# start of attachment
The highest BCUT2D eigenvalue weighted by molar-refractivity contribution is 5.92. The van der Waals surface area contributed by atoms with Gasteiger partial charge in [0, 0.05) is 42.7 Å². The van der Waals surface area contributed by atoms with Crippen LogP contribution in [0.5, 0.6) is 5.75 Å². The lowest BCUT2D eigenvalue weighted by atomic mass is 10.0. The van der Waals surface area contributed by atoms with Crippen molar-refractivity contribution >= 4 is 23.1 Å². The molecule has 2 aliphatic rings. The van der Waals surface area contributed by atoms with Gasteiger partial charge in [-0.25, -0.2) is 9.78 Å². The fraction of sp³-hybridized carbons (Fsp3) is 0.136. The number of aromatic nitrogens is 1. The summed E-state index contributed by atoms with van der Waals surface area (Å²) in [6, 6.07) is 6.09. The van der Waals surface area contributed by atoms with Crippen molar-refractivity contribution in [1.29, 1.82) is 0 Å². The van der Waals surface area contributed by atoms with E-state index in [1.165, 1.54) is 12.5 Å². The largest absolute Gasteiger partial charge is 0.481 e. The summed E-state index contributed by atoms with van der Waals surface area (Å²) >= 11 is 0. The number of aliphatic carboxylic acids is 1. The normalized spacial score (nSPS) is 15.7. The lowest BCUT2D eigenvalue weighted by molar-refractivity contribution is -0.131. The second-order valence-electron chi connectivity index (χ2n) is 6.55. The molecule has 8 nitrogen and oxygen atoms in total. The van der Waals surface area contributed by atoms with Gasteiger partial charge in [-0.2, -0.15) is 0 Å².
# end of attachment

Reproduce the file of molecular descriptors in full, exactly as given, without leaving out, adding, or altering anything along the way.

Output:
The highest BCUT2D eigenvalue weighted by molar-refractivity contribution is 5.92. The van der Waals surface area contributed by atoms with Gasteiger partial charge in [0, 0.05) is 42.7 Å². The van der Waals surface area contributed by atoms with Crippen LogP contribution in [0.5, 0.6) is 5.75 Å². The lowest BCUT2D eigenvalue weighted by atomic mass is 10.0. The van der Waals surface area contributed by atoms with Crippen molar-refractivity contribution >= 4 is 23.1 Å². The molecule has 2 aliphatic rings. The van der Waals surface area contributed by atoms with Gasteiger partial charge in [-0.25, -0.2) is 9.78 Å². The fraction of sp³-hybridized carbons (Fsp3) is 0.136. The number of aromatic nitrogens is 1. The summed E-state index contributed by atoms with van der Waals surface area (Å²) in [6, 6.07) is 6.09. The van der Waals surface area contributed by atoms with Crippen molar-refractivity contribution in [1.29, 1.82) is 0 Å². The van der Waals surface area contributed by atoms with E-state index in [1.165, 1.54) is 12.5 Å². The largest absolute Gasteiger partial charge is 0.481 e. The summed E-state index contributed by atoms with van der Waals surface area (Å²) >= 11 is 0. The number of aliphatic carboxylic acids is 1. The normalized spacial score (nSPS) is 15.7. The lowest BCUT2D eigenvalue weighted by molar-refractivity contribution is -0.131. The second-order valence-electron chi connectivity index (χ2n) is 6.55. The molecule has 8 nitrogen and oxygen atoms in total. The van der Waals surface area contributed by atoms with Gasteiger partial charge in [-0.2, -0.15) is 0 Å².